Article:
ANNOUNCEMENT - Since 2000, the CAN (Child Abuse and Neglect) Council has annually honored an outstanding individual or group for being extraordinarily committed to making the Great Lakes Bay Region a better place for children. In 2014, it was their privilege to honor Leslie D. Tincknell, FAIA, as the Child Advocate of the Year.
For more than five decades, Les Tincknell has been a pillar of the community. It all began when he moved to Saginaw after graduating from the University of Michigan with a bachelor’s degree in architecture.
While Les has been a CAN Council supporter for decades, it was within the last few years that he devoted hundreds of hours to making sure that the organization’s facility was what they needed and what would best serve their children and families.
As former President of the new WTA Architects, he continues to consult with the firm and remains active in Saginaw. He works tirelessly studying the need for space as well as the function of programs. Making himself available for meetings – whether planned or unplanned – Les would always say, “I’m happy to do it!” or “Don’t worry; you’re not bothering me”. He truly is a child advocate to be celebrated!
Always generous with his time and giving back in countless ways, Les has been active in the community as president of the Optimist Club of Saginaw; Chairman of the Saginaw County Chapter of the American Red Cross; Chairman of the Saginaw Arts & Enrichment Commission; Chairman of the Saginaw Riverfront Development Commission; and President of First Congregational Church. In addition, he has served as board member of the Saginaw Bay Symphony Orchestra; Saginaw Art Museum; PRIDE in Saginaw; and the Japanese Cultural Center.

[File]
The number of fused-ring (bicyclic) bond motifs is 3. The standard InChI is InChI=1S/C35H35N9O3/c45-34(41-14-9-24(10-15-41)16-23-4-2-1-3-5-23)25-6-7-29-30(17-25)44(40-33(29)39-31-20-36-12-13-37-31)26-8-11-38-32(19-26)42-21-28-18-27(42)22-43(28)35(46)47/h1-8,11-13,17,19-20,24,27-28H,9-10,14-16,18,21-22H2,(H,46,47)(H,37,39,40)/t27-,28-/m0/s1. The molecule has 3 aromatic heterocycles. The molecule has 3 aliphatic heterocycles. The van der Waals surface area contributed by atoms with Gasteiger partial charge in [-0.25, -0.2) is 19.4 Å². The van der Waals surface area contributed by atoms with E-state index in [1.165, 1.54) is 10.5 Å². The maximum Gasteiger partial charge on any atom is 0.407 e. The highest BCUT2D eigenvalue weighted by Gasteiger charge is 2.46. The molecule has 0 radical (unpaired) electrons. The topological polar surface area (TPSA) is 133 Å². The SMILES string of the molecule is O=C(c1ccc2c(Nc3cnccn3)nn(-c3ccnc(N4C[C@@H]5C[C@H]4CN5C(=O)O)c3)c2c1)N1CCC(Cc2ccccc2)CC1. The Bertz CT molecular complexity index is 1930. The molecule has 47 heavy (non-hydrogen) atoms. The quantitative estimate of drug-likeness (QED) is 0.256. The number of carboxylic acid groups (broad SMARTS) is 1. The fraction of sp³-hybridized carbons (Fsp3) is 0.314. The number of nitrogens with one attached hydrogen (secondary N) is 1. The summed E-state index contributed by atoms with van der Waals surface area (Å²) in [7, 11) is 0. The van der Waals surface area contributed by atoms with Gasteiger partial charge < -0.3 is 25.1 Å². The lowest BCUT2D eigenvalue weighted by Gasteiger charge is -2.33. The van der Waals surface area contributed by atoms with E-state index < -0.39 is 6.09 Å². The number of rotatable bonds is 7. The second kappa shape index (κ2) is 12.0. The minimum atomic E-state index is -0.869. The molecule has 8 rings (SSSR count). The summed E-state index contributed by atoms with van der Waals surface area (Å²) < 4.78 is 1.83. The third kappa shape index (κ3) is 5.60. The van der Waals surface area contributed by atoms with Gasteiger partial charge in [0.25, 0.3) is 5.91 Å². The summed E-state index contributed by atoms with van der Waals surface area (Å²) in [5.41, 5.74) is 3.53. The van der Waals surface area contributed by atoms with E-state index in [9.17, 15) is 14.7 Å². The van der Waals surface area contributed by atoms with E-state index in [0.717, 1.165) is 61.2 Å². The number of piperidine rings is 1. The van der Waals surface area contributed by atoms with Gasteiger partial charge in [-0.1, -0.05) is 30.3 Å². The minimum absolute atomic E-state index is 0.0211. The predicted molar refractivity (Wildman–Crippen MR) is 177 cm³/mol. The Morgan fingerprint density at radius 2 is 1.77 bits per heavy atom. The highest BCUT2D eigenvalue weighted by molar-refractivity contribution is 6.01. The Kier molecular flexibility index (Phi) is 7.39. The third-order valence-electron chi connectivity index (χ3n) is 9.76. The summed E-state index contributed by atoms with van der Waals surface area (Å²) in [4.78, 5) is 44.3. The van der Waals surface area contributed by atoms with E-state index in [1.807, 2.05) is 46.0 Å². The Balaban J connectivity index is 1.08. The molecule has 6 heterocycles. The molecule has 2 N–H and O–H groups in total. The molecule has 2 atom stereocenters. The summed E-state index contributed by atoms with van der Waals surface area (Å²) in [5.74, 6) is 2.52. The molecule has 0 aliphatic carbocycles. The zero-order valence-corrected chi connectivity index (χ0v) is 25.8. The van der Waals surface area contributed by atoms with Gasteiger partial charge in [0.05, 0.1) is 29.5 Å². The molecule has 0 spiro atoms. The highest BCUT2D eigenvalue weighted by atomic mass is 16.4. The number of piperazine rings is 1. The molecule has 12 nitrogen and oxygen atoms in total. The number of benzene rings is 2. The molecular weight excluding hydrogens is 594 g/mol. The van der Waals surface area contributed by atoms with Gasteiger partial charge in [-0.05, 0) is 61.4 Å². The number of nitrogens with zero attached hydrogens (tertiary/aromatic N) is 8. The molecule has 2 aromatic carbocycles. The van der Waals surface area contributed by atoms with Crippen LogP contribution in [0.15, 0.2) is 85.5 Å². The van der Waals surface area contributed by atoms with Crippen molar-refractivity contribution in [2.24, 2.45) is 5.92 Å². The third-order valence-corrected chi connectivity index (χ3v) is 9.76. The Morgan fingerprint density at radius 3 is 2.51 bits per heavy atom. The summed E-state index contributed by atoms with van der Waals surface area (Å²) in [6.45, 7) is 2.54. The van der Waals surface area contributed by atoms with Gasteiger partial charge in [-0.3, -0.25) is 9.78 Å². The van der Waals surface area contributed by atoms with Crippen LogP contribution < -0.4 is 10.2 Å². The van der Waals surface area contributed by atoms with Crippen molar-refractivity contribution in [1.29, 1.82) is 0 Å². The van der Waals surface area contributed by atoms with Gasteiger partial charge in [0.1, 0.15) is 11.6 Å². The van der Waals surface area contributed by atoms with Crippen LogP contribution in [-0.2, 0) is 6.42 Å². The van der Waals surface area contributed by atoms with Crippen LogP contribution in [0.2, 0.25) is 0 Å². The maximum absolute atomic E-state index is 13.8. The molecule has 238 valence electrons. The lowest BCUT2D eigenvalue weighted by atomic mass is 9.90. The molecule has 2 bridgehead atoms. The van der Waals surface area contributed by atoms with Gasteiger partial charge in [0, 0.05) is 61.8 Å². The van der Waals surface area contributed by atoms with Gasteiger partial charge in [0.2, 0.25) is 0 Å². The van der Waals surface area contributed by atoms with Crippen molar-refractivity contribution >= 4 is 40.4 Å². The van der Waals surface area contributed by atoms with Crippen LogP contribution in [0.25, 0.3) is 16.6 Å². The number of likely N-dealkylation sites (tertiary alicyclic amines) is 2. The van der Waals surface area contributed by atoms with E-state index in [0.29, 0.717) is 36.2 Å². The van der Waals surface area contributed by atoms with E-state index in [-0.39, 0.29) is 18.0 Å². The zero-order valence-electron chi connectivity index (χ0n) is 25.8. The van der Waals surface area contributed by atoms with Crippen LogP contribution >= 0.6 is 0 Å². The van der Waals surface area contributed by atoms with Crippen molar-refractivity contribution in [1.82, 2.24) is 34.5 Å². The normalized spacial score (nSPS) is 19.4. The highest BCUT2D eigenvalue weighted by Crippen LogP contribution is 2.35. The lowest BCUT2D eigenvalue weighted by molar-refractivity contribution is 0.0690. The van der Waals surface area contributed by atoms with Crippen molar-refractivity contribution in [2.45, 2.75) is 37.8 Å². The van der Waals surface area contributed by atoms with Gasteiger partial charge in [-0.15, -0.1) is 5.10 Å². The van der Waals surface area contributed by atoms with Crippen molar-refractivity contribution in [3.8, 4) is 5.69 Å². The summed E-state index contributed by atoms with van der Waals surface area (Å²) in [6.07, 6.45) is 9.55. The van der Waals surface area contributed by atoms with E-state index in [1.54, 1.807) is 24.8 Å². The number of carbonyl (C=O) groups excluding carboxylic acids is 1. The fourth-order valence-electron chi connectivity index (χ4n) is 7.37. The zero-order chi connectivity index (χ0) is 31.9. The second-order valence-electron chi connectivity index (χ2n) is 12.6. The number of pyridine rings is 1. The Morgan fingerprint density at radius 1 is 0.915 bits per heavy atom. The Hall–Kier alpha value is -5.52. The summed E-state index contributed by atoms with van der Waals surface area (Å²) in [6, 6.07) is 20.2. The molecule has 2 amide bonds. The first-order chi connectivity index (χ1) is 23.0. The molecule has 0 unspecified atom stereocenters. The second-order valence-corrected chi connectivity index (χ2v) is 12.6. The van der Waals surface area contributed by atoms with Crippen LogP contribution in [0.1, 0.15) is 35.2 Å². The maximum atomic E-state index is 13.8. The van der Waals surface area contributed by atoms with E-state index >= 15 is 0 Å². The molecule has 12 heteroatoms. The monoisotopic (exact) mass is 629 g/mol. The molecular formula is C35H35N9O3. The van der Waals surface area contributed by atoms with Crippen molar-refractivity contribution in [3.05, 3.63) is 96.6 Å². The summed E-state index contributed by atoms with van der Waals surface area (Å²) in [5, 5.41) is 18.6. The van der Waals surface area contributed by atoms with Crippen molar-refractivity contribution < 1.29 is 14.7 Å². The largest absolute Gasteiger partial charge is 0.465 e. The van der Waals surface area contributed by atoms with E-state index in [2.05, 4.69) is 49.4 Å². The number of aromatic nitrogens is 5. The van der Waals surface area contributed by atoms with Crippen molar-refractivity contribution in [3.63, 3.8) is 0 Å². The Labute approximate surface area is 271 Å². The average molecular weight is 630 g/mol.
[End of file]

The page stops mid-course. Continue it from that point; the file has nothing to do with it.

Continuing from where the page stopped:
In 2010, he was awarded the Robert H. Albert Lifetime Community Service Award by the Saginaw County Chamber of Commerce.
Les joined the firm of Frederick E. Wigen, Architect in 1958, serving as Director of Design, 1959-1993, and as President from 1976 to 1993. During the last 56 years with the firm, he worked on educational, religious, medical, governmental, housing and historic preservation projects. Many of the buildings Les designed have housed and served children such as Kempton Elementary School, Stone Elementary School and the Children’s Zoo at Celebration Square. Additionally, other projects to his credit include the Jerome T. Hart State Office Building, Andersen Enrichment Center, the Montague Inn and the East Side Soup Kitchen / Hidden Harvest Hunger Solution Center.
Les has been active in professional organizations serving as a member of the American Institute of Architects, AIA Michigan board member, Michigan Architectural Foundation Board and the University of Michigan Architecture and Urban Planning Alumni Board. He is also a decorated award recipient, having received both personal and project-based honors at the local, regional, state and national levels including through AIA and AIA Michigan.
A lifetime of dedicated service to his community and his profession – even finding ways to combine the two – adds up to a very deserving honoree.